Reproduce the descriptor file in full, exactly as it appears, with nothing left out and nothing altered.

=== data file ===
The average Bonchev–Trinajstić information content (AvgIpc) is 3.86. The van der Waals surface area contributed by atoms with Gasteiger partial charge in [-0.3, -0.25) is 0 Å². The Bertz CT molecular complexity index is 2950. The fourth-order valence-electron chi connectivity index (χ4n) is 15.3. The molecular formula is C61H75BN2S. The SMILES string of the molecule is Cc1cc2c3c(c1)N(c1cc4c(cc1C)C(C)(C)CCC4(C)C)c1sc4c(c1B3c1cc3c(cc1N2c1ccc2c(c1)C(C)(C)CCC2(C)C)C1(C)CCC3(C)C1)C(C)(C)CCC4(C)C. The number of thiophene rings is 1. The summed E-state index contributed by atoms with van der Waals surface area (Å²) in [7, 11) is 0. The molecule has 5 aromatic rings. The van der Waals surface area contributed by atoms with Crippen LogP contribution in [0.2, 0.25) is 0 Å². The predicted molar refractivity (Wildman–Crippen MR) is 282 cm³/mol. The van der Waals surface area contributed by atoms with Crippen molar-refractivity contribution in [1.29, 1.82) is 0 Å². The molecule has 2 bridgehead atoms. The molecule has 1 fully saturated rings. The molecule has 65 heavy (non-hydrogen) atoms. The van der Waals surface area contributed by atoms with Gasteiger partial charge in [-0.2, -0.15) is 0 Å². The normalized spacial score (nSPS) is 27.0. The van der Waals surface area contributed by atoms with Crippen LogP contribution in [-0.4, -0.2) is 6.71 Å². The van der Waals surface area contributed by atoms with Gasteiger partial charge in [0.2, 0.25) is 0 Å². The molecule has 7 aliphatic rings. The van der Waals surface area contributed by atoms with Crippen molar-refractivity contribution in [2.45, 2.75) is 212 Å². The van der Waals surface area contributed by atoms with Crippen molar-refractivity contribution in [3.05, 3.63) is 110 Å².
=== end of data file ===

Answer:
The average Bonchev–Trinajstić information content (AvgIpc) is 3.86. The van der Waals surface area contributed by atoms with Gasteiger partial charge in [-0.3, -0.25) is 0 Å². The Bertz CT molecular complexity index is 2950. The fourth-order valence-electron chi connectivity index (χ4n) is 15.3. The molecular formula is C61H75BN2S. The SMILES string of the molecule is Cc1cc2c3c(c1)N(c1cc4c(cc1C)C(C)(C)CCC4(C)C)c1sc4c(c1B3c1cc3c(cc1N2c1ccc2c(c1)C(C)(C)CCC2(C)C)C1(C)CCC3(C)C1)C(C)(C)CCC4(C)C. The number of thiophene rings is 1. The summed E-state index contributed by atoms with van der Waals surface area (Å²) in [7, 11) is 0. The molecule has 5 aromatic rings. The van der Waals surface area contributed by atoms with Crippen LogP contribution in [0.2, 0.25) is 0 Å². The predicted molar refractivity (Wildman–Crippen MR) is 282 cm³/mol. The van der Waals surface area contributed by atoms with Crippen molar-refractivity contribution in [1.29, 1.82) is 0 Å². The molecule has 2 bridgehead atoms. The molecule has 1 fully saturated rings. The molecule has 65 heavy (non-hydrogen) atoms. The van der Waals surface area contributed by atoms with Gasteiger partial charge in [-0.2, -0.15) is 0 Å². The normalized spacial score (nSPS) is 27.0. The van der Waals surface area contributed by atoms with Crippen LogP contribution in [-0.4, -0.2) is 6.71 Å². The van der Waals surface area contributed by atoms with Gasteiger partial charge in [0.2, 0.25) is 0 Å². The molecule has 7 aliphatic rings. The van der Waals surface area contributed by atoms with Crippen molar-refractivity contribution in [2.45, 2.75) is 212 Å². The van der Waals surface area contributed by atoms with Crippen molar-refractivity contribution in [3.05, 3.63) is 110 Å².